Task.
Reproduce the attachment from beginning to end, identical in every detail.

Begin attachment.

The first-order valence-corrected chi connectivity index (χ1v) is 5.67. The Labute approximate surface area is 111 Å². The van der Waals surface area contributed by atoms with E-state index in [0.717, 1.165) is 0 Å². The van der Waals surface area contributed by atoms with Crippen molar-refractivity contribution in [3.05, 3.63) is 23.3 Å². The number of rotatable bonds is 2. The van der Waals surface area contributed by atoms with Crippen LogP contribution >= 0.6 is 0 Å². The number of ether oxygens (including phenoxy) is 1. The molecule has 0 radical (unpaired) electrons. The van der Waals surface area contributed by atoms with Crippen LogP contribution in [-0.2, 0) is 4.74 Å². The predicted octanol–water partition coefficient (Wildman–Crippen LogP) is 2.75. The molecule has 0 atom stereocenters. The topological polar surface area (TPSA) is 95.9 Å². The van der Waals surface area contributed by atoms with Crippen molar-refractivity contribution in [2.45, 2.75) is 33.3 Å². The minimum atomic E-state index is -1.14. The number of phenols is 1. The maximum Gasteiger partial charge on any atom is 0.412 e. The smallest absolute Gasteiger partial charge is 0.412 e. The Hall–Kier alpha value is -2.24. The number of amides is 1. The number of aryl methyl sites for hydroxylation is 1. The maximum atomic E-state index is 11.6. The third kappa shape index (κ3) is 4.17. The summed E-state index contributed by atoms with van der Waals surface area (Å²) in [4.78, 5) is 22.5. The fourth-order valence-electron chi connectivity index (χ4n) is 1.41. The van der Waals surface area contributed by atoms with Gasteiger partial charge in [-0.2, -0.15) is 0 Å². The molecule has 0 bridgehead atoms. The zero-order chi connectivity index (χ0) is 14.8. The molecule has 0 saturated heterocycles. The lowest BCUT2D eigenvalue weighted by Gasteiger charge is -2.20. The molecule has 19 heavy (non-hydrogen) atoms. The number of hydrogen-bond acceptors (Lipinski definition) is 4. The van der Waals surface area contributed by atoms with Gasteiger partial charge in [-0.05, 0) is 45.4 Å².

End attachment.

The first-order valence-corrected chi connectivity index (χ1v) is 5.67. The Labute approximate surface area is 111 Å². The van der Waals surface area contributed by atoms with E-state index in [0.717, 1.165) is 0 Å². The van der Waals surface area contributed by atoms with Crippen molar-refractivity contribution in [3.05, 3.63) is 23.3 Å². The number of rotatable bonds is 2. The van der Waals surface area contributed by atoms with Crippen LogP contribution >= 0.6 is 0 Å². The number of ether oxygens (including phenoxy) is 1. The molecule has 0 radical (unpaired) electrons. The van der Waals surface area contributed by atoms with Crippen LogP contribution in [-0.2, 0) is 4.74 Å². The predicted octanol–water partition coefficient (Wildman–Crippen LogP) is 2.75. The molecule has 0 atom stereocenters. The topological polar surface area (TPSA) is 95.9 Å². The van der Waals surface area contributed by atoms with Crippen molar-refractivity contribution in [2.45, 2.75) is 33.3 Å². The minimum atomic E-state index is -1.14. The number of phenols is 1. The maximum Gasteiger partial charge on any atom is 0.412 e. The smallest absolute Gasteiger partial charge is 0.412 e. The Hall–Kier alpha value is -2.24. The number of amides is 1. The number of aryl methyl sites for hydroxylation is 1. The maximum atomic E-state index is 11.6. The third kappa shape index (κ3) is 4.17. The summed E-state index contributed by atoms with van der Waals surface area (Å²) in [4.78, 5) is 22.5. The fourth-order valence-electron chi connectivity index (χ4n) is 1.41. The van der Waals surface area contributed by atoms with Gasteiger partial charge in [-0.2, -0.15) is 0 Å². The molecule has 0 bridgehead atoms. The zero-order chi connectivity index (χ0) is 14.8. The molecule has 0 saturated heterocycles. The lowest BCUT2D eigenvalue weighted by Gasteiger charge is -2.20. The molecule has 19 heavy (non-hydrogen) atoms. The number of hydrogen-bond acceptors (Lipinski definition) is 4. The van der Waals surface area contributed by atoms with Gasteiger partial charge in [-0.05, 0) is 45.4 Å².